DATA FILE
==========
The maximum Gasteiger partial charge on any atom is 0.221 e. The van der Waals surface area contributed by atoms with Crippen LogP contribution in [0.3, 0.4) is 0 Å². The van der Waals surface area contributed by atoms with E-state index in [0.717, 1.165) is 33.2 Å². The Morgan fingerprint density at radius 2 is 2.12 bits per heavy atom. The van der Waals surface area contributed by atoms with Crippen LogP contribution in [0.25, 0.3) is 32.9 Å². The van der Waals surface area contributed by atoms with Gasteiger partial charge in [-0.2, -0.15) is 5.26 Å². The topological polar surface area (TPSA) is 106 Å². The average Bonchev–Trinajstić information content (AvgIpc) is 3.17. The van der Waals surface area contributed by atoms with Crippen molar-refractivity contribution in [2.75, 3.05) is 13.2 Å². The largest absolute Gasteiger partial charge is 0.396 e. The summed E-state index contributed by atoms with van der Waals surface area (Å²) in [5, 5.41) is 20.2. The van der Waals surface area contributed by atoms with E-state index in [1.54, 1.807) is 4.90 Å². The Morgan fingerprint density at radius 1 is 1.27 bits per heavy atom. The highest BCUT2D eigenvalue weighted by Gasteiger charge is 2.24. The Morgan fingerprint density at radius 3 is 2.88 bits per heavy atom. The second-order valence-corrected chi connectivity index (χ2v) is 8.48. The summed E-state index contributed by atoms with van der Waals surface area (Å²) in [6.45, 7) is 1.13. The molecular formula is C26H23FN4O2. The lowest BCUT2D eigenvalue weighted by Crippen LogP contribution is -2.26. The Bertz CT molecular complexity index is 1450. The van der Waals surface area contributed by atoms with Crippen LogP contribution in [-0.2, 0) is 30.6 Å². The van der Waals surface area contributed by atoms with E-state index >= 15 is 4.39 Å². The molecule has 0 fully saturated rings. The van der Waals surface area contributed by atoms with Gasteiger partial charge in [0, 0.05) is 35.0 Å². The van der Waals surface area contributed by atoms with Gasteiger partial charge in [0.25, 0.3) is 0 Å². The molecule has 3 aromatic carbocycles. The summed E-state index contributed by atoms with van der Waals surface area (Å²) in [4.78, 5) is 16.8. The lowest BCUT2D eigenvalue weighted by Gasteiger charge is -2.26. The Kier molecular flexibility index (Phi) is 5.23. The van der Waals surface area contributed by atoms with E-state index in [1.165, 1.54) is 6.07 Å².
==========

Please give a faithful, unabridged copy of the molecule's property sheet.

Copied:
The maximum Gasteiger partial charge on any atom is 0.221 e. The van der Waals surface area contributed by atoms with Crippen LogP contribution in [0.3, 0.4) is 0 Å². The van der Waals surface area contributed by atoms with E-state index in [0.717, 1.165) is 33.2 Å². The Morgan fingerprint density at radius 2 is 2.12 bits per heavy atom. The van der Waals surface area contributed by atoms with Crippen LogP contribution in [0.25, 0.3) is 32.9 Å². The van der Waals surface area contributed by atoms with Gasteiger partial charge in [-0.2, -0.15) is 5.26 Å². The topological polar surface area (TPSA) is 106 Å². The average Bonchev–Trinajstić information content (AvgIpc) is 3.17. The van der Waals surface area contributed by atoms with Crippen molar-refractivity contribution in [2.75, 3.05) is 13.2 Å². The largest absolute Gasteiger partial charge is 0.396 e. The summed E-state index contributed by atoms with van der Waals surface area (Å²) in [5, 5.41) is 20.2. The van der Waals surface area contributed by atoms with E-state index in [1.54, 1.807) is 4.90 Å². The Morgan fingerprint density at radius 1 is 1.27 bits per heavy atom. The highest BCUT2D eigenvalue weighted by Gasteiger charge is 2.24. The Morgan fingerprint density at radius 3 is 2.88 bits per heavy atom. The second-order valence-corrected chi connectivity index (χ2v) is 8.48. The summed E-state index contributed by atoms with van der Waals surface area (Å²) in [6.45, 7) is 1.13. The molecular formula is C26H23FN4O2. The lowest BCUT2D eigenvalue weighted by Crippen LogP contribution is -2.26. The Bertz CT molecular complexity index is 1450. The van der Waals surface area contributed by atoms with Crippen LogP contribution in [-0.2, 0) is 30.6 Å². The van der Waals surface area contributed by atoms with E-state index >= 15 is 4.39 Å². The molecule has 0 fully saturated rings. The van der Waals surface area contributed by atoms with Gasteiger partial charge in [0, 0.05) is 35.0 Å². The van der Waals surface area contributed by atoms with Gasteiger partial charge in [0.25, 0.3) is 0 Å². The molecule has 3 aromatic carbocycles. The summed E-state index contributed by atoms with van der Waals surface area (Å²) in [4.78, 5) is 16.8. The lowest BCUT2D eigenvalue weighted by Gasteiger charge is -2.26. The Kier molecular flexibility index (Phi) is 5.23. The van der Waals surface area contributed by atoms with E-state index in [1.165, 1.54) is 6.07 Å².